This enchanting retro iPad dock was created by Jonas Damon of Frog design.
"A product's form used to be dictated by its mechanical function," writes Damon. "Products had distinctive shapes largely because the composition of the internal components mandated a certain form. But, as mechanics are being replaced by microchips, these constraints are disappearing. Designers have more opportunity with form now ; ergonomics and expression no longer need compromising."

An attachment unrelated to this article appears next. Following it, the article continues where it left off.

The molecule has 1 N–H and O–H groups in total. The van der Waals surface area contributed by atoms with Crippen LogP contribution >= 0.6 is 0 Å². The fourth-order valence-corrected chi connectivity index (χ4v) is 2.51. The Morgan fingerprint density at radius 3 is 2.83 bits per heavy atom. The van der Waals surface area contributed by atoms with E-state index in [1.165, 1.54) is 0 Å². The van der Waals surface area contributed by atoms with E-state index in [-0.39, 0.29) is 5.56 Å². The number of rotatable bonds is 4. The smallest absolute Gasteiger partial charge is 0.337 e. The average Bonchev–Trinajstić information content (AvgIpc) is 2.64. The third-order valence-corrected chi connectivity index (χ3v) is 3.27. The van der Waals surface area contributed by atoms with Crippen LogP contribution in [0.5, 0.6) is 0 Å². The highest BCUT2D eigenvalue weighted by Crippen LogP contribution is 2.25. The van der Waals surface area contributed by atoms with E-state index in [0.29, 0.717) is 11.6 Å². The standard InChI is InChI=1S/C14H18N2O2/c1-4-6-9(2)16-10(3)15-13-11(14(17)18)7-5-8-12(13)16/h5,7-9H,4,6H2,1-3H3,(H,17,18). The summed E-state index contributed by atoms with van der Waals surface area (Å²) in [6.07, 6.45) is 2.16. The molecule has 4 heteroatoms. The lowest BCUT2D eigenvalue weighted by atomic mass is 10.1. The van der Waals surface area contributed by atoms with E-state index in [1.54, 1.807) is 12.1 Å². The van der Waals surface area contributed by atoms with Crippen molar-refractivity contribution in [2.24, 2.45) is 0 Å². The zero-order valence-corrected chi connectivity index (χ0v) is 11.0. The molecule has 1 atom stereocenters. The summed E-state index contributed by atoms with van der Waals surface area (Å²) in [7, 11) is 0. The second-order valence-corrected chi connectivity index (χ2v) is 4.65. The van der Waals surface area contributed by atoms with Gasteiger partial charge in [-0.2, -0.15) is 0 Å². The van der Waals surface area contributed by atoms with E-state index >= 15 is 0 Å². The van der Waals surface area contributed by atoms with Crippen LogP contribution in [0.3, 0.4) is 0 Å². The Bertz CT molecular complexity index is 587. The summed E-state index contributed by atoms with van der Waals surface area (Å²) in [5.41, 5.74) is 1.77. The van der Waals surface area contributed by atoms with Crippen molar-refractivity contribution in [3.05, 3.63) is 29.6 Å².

Does it bear pointing out that this creative freedom is only available so long as you make the gadget larger and more unwieldy than it normally is? Or that such ingenuity is relatively easy to implement as a dock, where the functionality doesn't extend to interaction with the machine being housed. If the TV had similarly old-fashioned controls, for example, which controlled the iPad, a more profound connection would exist between mechanical function and creative opportunity: consider DS-Labs's physical oldschool knobs for iPad.